Veteran aquarist Al Castro offers "Ten steps to breeding tetras", now at the Fish Channel website. Robert J. Goldstein pared away some myth and mystique about spawning characins in an article "Breeding Neon Tetras" in Aquarium Fish, July 2000, pp 36-41: reverse osmosis, distilled or de-ionized water all serve as well as rainwater, he pointed out. Peat moss soaking in a bucket provided him the blackwater component, but alder berries, which some German aquarists use to acidify the water, seemed to him to have no effect. He too used Java Moss as a spawning medium, which also absorbed unwanted wastes, nutrients and toxins, and later provided a grazing ground for the smallest fry. He painted three sides of his 10-gallon spawning tanks to provide the dim secure environment that encourages spawning, but you could substitute brown wrapping paper. He separated the sexes and fed live foods. Goldstein's fish didn't spawn the very next day: "My fish didn't read the books," he said. Instead he left his group of six together four or five days, until he spotted the first glass-like fry clinging to the glass. Then he removed his spawners, even though the females still looked swollen. That seems a pretty sensible touch, rather than trying to wait for spawning to be "over." Apparently the bottom of his spawning tank gets loosely littered with peat moss sediment, which may provide some extra cover for eggs and larvae. The article was full of detail, but the message is reassuringly simple, thatspawning can be done regularly with little effort."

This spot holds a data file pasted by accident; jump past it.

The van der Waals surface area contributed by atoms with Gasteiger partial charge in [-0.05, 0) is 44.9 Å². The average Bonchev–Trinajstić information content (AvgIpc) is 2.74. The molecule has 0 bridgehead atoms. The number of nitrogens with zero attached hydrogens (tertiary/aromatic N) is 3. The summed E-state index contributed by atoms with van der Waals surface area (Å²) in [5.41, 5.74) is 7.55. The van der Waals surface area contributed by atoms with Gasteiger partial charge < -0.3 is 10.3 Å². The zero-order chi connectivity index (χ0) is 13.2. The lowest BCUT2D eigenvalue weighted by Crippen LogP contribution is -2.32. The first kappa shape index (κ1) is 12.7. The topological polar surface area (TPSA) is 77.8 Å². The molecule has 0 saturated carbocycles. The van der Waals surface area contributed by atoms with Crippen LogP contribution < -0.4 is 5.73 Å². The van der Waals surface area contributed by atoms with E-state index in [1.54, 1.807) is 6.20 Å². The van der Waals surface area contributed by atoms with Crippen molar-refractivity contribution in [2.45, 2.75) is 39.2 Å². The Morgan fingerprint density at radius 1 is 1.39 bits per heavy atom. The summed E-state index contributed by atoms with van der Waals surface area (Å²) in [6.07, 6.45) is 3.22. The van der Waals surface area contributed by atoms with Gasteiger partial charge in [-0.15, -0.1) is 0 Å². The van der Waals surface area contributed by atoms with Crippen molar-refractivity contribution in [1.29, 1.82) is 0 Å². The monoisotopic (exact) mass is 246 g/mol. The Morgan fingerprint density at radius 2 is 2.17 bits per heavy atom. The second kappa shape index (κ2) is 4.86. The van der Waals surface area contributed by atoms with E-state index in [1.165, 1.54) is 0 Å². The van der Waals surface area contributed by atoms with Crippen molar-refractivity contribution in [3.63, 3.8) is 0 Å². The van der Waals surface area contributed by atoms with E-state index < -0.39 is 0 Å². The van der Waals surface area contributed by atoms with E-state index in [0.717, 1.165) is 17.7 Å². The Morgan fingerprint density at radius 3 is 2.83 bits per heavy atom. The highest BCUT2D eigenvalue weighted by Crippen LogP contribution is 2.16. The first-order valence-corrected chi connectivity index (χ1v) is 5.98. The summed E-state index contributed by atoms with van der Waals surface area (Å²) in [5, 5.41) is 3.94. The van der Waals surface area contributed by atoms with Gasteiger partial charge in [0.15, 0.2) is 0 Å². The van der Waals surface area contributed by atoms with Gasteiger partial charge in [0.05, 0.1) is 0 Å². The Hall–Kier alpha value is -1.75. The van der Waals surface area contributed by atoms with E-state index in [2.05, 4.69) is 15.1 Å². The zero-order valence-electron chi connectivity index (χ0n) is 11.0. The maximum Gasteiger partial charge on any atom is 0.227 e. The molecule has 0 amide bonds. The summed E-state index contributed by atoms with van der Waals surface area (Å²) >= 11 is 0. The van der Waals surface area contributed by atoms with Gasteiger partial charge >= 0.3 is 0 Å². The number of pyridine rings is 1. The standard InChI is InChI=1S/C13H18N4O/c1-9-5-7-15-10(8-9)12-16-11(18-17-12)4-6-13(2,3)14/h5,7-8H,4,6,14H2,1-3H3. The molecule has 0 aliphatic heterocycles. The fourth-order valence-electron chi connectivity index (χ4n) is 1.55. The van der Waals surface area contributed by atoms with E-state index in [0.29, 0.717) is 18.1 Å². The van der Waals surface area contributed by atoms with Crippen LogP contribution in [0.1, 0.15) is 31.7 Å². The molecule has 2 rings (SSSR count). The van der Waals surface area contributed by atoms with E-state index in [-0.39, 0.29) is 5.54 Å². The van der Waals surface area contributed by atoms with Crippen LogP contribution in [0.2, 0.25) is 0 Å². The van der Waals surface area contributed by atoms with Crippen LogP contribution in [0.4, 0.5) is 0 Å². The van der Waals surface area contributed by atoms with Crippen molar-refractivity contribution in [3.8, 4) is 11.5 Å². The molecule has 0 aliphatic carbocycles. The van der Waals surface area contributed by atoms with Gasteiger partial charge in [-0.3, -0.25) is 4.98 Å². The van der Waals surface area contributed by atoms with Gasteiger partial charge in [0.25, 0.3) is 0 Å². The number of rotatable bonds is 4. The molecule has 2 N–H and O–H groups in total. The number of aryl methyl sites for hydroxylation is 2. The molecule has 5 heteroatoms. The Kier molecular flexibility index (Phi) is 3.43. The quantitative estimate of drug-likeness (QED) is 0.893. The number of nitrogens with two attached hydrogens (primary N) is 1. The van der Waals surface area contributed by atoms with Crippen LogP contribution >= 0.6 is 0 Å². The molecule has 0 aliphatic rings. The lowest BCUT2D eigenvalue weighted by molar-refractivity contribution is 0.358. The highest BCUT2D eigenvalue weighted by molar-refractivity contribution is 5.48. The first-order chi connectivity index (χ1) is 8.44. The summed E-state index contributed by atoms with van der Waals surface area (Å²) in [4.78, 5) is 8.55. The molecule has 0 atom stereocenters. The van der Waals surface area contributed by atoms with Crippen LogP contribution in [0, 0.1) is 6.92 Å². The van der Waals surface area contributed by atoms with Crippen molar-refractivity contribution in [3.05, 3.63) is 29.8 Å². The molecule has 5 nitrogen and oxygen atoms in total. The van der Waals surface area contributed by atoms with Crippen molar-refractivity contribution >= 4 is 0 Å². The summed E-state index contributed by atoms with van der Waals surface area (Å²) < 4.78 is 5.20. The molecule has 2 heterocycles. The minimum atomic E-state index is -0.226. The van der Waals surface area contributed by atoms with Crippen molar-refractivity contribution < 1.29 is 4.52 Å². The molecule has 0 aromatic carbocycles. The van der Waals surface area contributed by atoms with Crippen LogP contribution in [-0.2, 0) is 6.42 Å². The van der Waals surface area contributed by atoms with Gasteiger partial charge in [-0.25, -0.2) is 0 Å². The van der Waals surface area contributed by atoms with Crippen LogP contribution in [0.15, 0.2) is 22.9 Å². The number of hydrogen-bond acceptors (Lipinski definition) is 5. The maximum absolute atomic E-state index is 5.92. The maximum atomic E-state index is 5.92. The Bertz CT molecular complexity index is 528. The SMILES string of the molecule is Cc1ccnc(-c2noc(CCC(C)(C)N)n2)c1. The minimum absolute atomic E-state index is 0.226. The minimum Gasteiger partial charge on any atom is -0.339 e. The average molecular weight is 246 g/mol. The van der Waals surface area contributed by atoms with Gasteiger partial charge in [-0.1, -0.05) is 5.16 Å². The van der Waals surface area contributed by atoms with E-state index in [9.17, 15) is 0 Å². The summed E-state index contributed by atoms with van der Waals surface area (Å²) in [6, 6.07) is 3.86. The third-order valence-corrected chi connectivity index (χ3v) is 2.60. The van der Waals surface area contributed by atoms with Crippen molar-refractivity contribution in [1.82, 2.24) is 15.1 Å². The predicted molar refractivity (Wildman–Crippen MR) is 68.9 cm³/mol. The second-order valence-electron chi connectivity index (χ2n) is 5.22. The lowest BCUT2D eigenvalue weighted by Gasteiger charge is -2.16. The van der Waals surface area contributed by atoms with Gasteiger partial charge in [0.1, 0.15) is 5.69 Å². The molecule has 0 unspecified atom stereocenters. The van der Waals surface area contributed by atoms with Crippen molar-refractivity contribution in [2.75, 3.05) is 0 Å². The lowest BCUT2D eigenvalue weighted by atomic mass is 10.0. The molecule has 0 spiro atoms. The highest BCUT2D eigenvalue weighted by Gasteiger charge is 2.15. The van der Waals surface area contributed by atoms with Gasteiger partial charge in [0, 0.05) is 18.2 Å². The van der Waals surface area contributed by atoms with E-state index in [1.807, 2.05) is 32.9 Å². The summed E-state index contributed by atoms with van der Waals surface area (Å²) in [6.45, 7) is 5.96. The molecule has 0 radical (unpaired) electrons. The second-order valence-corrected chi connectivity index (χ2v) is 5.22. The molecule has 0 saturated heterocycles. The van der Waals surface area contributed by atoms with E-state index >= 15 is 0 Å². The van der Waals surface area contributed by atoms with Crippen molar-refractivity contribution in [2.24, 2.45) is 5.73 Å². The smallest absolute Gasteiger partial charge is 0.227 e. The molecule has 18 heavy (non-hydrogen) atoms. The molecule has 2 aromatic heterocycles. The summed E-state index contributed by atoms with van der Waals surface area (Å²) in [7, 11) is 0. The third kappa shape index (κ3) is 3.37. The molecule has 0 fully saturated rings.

An article on commercial spawning procedures for Hyphessobrycon serpæ, Brian Cole and Michael Haring's "Spawning and production of the Serpae Tetra," has details that will interest you, though it's slanted towards encouraging the US fishfarming industry. Make a note of the freshwater articles on Tinfoil Barbs, Lemon Tetras or raising Arowana posted at the largely marine aquaculture CTSA site. Most fishkeepers don't know this site.
Characid links.The one outstanding website devoted to the Characids — with some other softwater fishes — was Randy Carey's former site; his old fishroom was one kind of daydreamer's ideal; ranks of 20 gallon long tanks, each typically containing some tetras, some pyrrhulins (the "Splash Tetras") and some Apistos. Fanatic dedication paid off: Randy's characins were breeding in 98% reverse osmosis water, for a start. I miss his website, but don't overlook his article "Spawning and raising Tetras, Barbs and Rasboras" archived at Aquafind, and his current webpage. I think it's the best, most detailed advice ever given for spawning any of these soft-water egg scatterers.
Characidae at Wikipedia.